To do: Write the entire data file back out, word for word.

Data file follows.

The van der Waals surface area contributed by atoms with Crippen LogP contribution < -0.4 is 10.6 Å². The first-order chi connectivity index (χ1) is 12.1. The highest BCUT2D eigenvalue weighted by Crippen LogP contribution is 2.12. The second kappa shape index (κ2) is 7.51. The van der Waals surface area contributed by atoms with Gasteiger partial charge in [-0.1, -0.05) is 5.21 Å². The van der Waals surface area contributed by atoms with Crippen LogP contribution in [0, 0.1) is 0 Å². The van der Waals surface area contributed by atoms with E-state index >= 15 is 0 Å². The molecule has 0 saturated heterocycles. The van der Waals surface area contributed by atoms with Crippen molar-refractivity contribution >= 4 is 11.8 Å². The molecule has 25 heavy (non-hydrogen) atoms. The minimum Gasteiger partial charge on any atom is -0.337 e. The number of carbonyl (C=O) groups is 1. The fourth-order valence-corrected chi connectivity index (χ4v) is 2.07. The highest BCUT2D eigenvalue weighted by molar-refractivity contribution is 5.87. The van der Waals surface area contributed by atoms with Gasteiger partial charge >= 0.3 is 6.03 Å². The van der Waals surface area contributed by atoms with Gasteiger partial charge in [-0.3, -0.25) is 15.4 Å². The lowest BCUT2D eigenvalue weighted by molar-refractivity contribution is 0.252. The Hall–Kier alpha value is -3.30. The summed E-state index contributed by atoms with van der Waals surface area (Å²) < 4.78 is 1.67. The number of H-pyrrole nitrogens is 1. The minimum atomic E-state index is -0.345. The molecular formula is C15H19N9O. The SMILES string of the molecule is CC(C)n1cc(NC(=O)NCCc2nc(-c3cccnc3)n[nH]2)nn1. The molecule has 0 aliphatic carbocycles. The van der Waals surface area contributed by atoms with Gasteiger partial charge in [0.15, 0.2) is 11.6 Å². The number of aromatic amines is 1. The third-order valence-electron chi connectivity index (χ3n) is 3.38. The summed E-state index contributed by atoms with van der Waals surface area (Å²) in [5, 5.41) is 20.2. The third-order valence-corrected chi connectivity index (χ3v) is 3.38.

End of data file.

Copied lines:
The van der Waals surface area contributed by atoms with Crippen LogP contribution < -0.4 is 10.6 Å². The first-order chi connectivity index (χ1) is 12.1. The highest BCUT2D eigenvalue weighted by Crippen LogP contribution is 2.12. The second kappa shape index (κ2) is 7.51. The van der Waals surface area contributed by atoms with Gasteiger partial charge in [-0.1, -0.05) is 5.21 Å². The van der Waals surface area contributed by atoms with Crippen LogP contribution in [0, 0.1) is 0 Å². The van der Waals surface area contributed by atoms with E-state index >= 15 is 0 Å². The molecule has 0 saturated heterocycles. The van der Waals surface area contributed by atoms with Crippen molar-refractivity contribution >= 4 is 11.8 Å². The molecule has 25 heavy (non-hydrogen) atoms. The minimum Gasteiger partial charge on any atom is -0.337 e. The number of carbonyl (C=O) groups is 1. The fourth-order valence-corrected chi connectivity index (χ4v) is 2.07. The highest BCUT2D eigenvalue weighted by molar-refractivity contribution is 5.87. The van der Waals surface area contributed by atoms with Gasteiger partial charge >= 0.3 is 6.03 Å². The van der Waals surface area contributed by atoms with Gasteiger partial charge in [-0.3, -0.25) is 15.4 Å². The lowest BCUT2D eigenvalue weighted by molar-refractivity contribution is 0.252. The Hall–Kier alpha value is -3.30. The summed E-state index contributed by atoms with van der Waals surface area (Å²) < 4.78 is 1.67. The number of H-pyrrole nitrogens is 1. The minimum atomic E-state index is -0.345. The molecular formula is C15H19N9O. The SMILES string of the molecule is CC(C)n1cc(NC(=O)NCCc2nc(-c3cccnc3)n[nH]2)nn1. The molecule has 0 aliphatic carbocycles. The van der Waals surface area contributed by atoms with Gasteiger partial charge in [0.15, 0.2) is 11.6 Å². The number of aromatic amines is 1. The third-order valence-electron chi connectivity index (χ3n) is 3.38. The summed E-state index contributed by atoms with van der Waals surface area (Å²) in [5, 5.41) is 20.2. The third-order valence-corrected chi connectivity index (χ3v) is 3.38.